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Conducting Clinical Research with Prescription Opioid Dependence: Defining the Population.

American Journal on Addictions 2010;19(2):141-146. [doi: 10.1111/j.1521-0391.2009.00017.x]

Roger D. Weiss, MD (McLean Hospital, NNE Node), Jennifer Sharpe Potter, PhD, MPH (McLean Hospital, NNE Node), Marc L. Copersino, PhD (McLean Hospital, NNE Node), Kristi Prather, MPH (McLean Hospital, NNE Node), Petra Jacobs, MD (NIDA CCTN), Scott E. Provost, MSW, MM (McLean Hospital, NNE Node), David Chim, DO (Integrated Substance Abuse Programs, University of California, PA Node), Jeffrey A. Selzer, MD (Committee for Physician Health, LI Node), Walter Ling, MD (Integrated Substance Abuse Programs, University of California, PA Node).

Most treatment studies of opioid-dependent populations have focused predominantly on heroin users, despite a recent increase in those dependent upon prescription opioids. A key methodological challenge involved in studying the latter group involves defining the population. Specifically, researchers must decide whether to include 1) concurrent heroin users and 2) individuals with pain. The multi-site Prescription Opioid Addiction Treatment Study in the National Drug Abuse Treatment Clinical Trials Network (protocol CTN-0030) is examining treatments for this population. This paper describes various inclusion criteria considered by the study team related to heroin use and pain. The goal was to recruit a distinct but generalizable population of individuals dependent upon prescription opioids. The recruitment methods used in the POATS study have demonstrated face validity and may be replicated in future studies seeking a distinct but generalizable subset of persons dependent upon prescription opioids. This would aid in cross-study comparisons of outcomes, as well as eventually developing successful evidence-based treatment approaches for these patients. (Article (Peer-Reviewed), PDF, English, 2010)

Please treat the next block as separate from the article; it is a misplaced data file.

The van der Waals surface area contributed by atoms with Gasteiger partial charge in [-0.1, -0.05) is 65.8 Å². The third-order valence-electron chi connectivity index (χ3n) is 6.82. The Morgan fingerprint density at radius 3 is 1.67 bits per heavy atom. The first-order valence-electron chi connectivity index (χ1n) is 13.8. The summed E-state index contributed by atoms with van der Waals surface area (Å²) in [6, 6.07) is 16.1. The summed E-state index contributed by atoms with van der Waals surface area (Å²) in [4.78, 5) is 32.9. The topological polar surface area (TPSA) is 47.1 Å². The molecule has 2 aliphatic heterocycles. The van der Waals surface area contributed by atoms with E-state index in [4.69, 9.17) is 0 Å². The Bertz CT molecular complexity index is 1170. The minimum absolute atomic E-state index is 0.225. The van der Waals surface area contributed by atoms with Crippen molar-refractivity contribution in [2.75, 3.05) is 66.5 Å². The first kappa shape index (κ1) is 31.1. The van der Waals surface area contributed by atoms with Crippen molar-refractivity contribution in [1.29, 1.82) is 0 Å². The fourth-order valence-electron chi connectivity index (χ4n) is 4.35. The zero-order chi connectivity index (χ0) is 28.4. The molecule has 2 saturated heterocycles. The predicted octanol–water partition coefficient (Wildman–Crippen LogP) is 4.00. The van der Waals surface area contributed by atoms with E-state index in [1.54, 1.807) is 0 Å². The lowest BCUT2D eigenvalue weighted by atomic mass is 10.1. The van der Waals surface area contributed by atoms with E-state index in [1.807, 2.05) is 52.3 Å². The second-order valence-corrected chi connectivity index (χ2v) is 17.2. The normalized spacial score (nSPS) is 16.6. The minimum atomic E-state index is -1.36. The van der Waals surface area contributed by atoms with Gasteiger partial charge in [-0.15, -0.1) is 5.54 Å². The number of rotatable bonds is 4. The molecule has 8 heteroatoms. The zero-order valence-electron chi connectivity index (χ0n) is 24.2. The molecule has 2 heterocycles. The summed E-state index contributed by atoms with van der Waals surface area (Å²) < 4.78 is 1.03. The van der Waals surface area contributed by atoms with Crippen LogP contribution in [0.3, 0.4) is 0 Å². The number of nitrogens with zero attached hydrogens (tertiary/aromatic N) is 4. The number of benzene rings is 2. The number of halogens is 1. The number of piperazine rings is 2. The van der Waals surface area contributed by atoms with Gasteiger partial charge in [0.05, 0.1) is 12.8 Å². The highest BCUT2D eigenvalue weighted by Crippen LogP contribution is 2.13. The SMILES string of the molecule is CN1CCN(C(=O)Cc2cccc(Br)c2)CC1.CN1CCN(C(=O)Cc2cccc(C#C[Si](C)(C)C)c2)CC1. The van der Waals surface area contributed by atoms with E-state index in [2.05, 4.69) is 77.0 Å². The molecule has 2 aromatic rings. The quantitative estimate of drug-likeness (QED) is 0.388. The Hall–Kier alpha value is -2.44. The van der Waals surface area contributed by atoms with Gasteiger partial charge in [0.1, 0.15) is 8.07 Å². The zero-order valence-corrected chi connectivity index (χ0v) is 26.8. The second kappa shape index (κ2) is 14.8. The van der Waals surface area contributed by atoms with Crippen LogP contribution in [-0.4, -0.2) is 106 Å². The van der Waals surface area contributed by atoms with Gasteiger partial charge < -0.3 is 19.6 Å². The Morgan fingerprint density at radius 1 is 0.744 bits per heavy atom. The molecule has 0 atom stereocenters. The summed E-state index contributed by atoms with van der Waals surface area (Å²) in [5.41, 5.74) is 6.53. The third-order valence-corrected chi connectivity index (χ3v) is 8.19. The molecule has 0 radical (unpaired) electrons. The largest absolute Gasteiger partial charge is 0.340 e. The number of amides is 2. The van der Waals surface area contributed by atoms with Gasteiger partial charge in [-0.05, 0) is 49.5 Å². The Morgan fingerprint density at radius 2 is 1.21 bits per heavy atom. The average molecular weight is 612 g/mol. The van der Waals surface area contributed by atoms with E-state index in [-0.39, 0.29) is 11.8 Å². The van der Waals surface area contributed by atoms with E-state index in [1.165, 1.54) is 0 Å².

Keywords: Buprenorphine | Buprenorphine/Naloxone | Opioid dependence | Opioid detoxification | Pain management | Pharmacological therapy | Prescription-type opiates | Recruitment | Research design | Suboxone | American Journal on Addictions (journal)

Document No: 382, PMID: 20163386, PMCID: PMC2852106.

Submitted by Jack Blaine, NIDA CCTN (7/6/2009).

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